History of Edison’s Light Bulb

The history of Edison’s light bulb is a story of slow innovation. Many people think of Thomas Edison as the father of light bulb. In fact, many people were involved in inventing ways to produce, transmit, and use electricity. If we look at the patent issued to him, we can read that Edison did not patent the light bulb. What he patented was actually “…an Improvement in Electric Lamps and in the method of manufacturing the same…”. This means that the Electric Lamp already existed, and he had found a way to improve it. It turns out that Edison’s improvement was crucial to the commercial success of the light bulb (and to electricity), because previous incarnations had not been viable. They would work at most for a few hours and then need to be replaced. If the light bulb was going to replace the kerosene lantern as the way people lit their homes after dark, then it would have to be at least as practical.

Edison Patent Drawing


Own a piece of history – you can buy posters of this drawing straight from Edison’s patent – Small (12″ x 16″) or Large (24″x36″)

The first incandescent bulb was actually demonstrated in 1802 in England by chemist Humphry Davy, 45 years before Thomas Edison was born. Davy’s light bulb used a platinum filament because platinum has a high melting point (maybe one reason it’s also used in catalytic converters in cars). Davy’s bulb didn’t generate enough light to be useful, and the platinum filament would burn up in a short time.

Platinum continued to be used through about 1845 when John Starr pursued patents in the U.S. and England for an incandescent light using a carbon filament. Starr’s design also allowed the filament to be replaced when it burned out, so a new bulb wasn’t needed, just the filament.

British scientist Joseph Swan was the first to successfully demonstrate and patent an incandescent light using carbon. Instead of using a filament design, he used carbon rods. Forcing a large amount of electricity through the rods caused an arc to form between them (similar to a Tesla coil). The amount of energy needed to cause the lamp to arc required the use of very large wires. The design wasn’t commercially viable. Swan is typically credited as being the first to patent the light bulb. He started his research in earnest in 1878, and the patent was issued in Britain in 1880. His bulbs lasted over 13 hours, to give you some idea of where the state of the art was at that time.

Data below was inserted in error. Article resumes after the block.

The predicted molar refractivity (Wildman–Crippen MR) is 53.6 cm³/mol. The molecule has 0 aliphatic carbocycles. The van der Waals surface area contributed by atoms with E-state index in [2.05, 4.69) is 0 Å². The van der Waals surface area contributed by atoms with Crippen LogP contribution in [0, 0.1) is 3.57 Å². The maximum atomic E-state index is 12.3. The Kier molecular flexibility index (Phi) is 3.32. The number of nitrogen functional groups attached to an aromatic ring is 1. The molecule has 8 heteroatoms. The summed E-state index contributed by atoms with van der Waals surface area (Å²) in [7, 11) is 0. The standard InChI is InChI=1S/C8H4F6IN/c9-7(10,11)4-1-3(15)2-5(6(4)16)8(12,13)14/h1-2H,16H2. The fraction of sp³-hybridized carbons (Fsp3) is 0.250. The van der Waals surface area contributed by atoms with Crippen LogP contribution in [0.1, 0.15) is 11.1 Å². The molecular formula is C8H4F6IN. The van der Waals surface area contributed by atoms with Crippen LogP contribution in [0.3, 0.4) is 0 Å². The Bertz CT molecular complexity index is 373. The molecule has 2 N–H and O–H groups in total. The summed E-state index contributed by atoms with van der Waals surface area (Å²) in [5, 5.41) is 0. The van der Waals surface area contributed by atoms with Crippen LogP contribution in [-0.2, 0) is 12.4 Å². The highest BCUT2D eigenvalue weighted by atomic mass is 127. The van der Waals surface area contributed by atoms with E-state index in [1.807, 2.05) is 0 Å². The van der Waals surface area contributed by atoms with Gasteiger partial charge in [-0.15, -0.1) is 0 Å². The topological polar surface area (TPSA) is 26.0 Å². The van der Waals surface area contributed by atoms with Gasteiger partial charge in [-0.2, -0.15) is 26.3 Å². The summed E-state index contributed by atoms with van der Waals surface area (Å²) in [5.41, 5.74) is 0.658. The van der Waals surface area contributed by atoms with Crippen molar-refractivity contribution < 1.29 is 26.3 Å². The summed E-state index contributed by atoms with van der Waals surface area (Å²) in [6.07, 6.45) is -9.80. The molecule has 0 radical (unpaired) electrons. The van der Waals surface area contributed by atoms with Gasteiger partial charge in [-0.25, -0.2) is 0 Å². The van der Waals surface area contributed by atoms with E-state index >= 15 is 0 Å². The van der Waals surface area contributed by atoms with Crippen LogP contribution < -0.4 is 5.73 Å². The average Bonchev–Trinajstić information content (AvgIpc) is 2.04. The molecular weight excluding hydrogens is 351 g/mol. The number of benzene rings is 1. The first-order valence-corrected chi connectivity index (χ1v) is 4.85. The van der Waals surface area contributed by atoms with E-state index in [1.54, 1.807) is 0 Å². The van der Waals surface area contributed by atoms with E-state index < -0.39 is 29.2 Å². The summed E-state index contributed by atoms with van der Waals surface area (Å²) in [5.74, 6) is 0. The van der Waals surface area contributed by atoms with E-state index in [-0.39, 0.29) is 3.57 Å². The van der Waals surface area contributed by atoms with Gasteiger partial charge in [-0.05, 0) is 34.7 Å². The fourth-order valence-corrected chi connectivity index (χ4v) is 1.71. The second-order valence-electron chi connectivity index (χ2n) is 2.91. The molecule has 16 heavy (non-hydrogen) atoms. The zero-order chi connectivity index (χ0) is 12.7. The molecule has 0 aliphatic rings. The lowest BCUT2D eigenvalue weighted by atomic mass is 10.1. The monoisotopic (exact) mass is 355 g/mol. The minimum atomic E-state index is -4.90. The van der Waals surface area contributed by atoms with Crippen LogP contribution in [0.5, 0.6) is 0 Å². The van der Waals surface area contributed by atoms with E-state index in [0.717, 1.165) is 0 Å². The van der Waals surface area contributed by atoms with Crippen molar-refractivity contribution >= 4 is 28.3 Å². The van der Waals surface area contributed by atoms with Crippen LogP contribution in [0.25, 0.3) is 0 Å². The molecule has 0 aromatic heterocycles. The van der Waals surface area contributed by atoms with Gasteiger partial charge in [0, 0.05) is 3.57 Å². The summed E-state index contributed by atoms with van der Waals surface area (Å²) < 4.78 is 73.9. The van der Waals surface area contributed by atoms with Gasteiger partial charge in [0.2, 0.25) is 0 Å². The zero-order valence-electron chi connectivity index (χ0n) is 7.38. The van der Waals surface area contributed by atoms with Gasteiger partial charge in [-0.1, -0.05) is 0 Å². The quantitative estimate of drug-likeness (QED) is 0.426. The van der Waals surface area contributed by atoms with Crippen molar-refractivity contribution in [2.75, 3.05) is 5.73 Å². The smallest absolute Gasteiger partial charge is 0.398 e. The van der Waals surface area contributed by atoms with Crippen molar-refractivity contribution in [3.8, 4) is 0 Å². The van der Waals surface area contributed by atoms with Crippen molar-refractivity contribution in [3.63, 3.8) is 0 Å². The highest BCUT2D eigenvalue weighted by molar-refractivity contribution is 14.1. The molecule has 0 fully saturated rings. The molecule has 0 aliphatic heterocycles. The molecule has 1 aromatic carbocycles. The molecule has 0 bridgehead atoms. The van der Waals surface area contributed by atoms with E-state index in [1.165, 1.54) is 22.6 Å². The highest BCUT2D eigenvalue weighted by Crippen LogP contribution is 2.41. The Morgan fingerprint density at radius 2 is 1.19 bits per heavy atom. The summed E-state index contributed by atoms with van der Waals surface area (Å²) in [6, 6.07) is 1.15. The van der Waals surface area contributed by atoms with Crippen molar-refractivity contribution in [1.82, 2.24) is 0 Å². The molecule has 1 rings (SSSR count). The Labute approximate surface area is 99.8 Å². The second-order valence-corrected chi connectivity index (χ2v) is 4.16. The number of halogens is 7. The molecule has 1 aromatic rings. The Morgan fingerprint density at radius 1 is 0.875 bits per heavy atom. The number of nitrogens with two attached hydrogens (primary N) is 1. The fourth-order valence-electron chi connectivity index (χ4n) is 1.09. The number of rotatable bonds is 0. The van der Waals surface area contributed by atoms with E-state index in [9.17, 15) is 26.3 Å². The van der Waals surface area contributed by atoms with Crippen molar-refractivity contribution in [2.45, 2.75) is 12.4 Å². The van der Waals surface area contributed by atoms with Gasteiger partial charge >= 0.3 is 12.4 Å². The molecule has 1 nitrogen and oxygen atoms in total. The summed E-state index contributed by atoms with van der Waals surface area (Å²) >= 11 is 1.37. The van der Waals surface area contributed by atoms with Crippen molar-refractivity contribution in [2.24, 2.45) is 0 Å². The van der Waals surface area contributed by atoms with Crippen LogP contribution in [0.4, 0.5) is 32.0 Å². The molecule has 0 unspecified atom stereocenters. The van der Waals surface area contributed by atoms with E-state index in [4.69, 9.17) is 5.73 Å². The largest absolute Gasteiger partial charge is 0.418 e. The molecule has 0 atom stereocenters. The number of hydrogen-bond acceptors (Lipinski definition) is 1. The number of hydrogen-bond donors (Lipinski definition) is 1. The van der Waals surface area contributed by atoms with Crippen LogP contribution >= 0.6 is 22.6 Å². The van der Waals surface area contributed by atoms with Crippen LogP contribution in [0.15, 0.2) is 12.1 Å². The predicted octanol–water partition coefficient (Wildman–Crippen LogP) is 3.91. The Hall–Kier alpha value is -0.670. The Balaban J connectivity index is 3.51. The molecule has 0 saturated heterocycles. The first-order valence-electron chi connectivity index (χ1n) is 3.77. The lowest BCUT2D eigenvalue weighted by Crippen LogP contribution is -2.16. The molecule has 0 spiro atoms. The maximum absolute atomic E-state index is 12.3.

At the same time (1878) in America, Thomas Edison started to work on solving the same problem – a commercially viable light bulb. Edison experimented with carbon, platinum, and literally thousands of other materials looking for the right solutions. He eventually settled on carbon combined with a vacuum environment. After 2 years, in 1880, he was able to submit his patent for what was now an improvement to the now 78 year old idea of the light bulb.

It would still be another 13 years before light bulbs were shown to the world as a viable alternative to kerosene lamps. The big debut was at the World’s Fair in 1893, where close to 100,000 bulbs lit up the fair at night. Even those bulbs had to be replaced throughout the night, the technology had not come far enough that they would last all night. Edison wasn’t responsible for the display at the World’s Fair. His company, Edison Electric, lost the bid to Westinghouse, which had Nikola Tesla at the inventive helm.

The story behind Edison’s rise in the electricity business, backed (and really pushed) by J.P. Morgan, along with their competition with Westinghouse and Tesla is a fascinating one. In fact, patent royalties almost prevented America from having electricity available to the masses. The History Channel did an amazing mini-series which includes this story, and we highly recommend it. It’s called The Men Who Built America (available on amazon.com). It’s worth owning, as you’ll want to watch it more than once, and at your own pace.